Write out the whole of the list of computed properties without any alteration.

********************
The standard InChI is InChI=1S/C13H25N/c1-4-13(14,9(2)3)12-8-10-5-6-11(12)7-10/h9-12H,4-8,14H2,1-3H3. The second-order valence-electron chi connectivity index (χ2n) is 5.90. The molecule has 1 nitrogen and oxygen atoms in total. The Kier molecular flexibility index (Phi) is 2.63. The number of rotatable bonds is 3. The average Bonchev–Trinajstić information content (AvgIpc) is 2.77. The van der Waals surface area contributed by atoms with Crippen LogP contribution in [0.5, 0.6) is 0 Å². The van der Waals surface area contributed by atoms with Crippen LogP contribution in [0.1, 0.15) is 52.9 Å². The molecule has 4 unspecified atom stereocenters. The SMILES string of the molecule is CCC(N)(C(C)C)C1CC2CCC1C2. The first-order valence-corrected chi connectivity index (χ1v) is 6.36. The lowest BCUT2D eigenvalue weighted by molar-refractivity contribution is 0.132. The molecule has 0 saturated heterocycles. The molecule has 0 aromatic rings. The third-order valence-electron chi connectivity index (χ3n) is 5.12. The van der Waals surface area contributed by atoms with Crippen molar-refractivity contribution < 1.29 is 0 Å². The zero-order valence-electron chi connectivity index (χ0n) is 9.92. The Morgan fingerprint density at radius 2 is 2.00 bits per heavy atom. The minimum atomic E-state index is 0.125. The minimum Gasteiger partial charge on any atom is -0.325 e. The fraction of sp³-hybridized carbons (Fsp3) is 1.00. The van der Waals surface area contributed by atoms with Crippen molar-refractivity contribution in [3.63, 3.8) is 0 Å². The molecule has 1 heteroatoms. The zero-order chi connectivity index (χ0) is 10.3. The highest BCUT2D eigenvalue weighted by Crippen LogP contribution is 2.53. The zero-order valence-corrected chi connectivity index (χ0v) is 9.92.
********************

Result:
The standard InChI is InChI=1S/C13H25N/c1-4-13(14,9(2)3)12-8-10-5-6-11(12)7-10/h9-12H,4-8,14H2,1-3H3. The second-order valence-electron chi connectivity index (χ2n) is 5.90. The molecule has 1 nitrogen and oxygen atoms in total. The Kier molecular flexibility index (Phi) is 2.63. The number of rotatable bonds is 3. The average Bonchev–Trinajstić information content (AvgIpc) is 2.77. The van der Waals surface area contributed by atoms with Crippen LogP contribution in [0.5, 0.6) is 0 Å². The van der Waals surface area contributed by atoms with Crippen LogP contribution in [0.1, 0.15) is 52.9 Å². The molecule has 4 unspecified atom stereocenters. The SMILES string of the molecule is CCC(N)(C(C)C)C1CC2CCC1C2. The first-order valence-corrected chi connectivity index (χ1v) is 6.36. The lowest BCUT2D eigenvalue weighted by molar-refractivity contribution is 0.132. The molecule has 0 saturated heterocycles. The molecule has 0 aromatic rings. The third-order valence-electron chi connectivity index (χ3n) is 5.12. The van der Waals surface area contributed by atoms with Crippen molar-refractivity contribution < 1.29 is 0 Å². The zero-order valence-electron chi connectivity index (χ0n) is 9.92. The Morgan fingerprint density at radius 2 is 2.00 bits per heavy atom. The minimum atomic E-state index is 0.125. The minimum Gasteiger partial charge on any atom is -0.325 e. The fraction of sp³-hybridized carbons (Fsp3) is 1.00. The van der Waals surface area contributed by atoms with Crippen molar-refractivity contribution in [3.63, 3.8) is 0 Å². The molecule has 1 heteroatoms. The zero-order chi connectivity index (χ0) is 10.3. The highest BCUT2D eigenvalue weighted by Crippen LogP contribution is 2.53. The zero-order valence-corrected chi connectivity index (χ0v) is 9.92.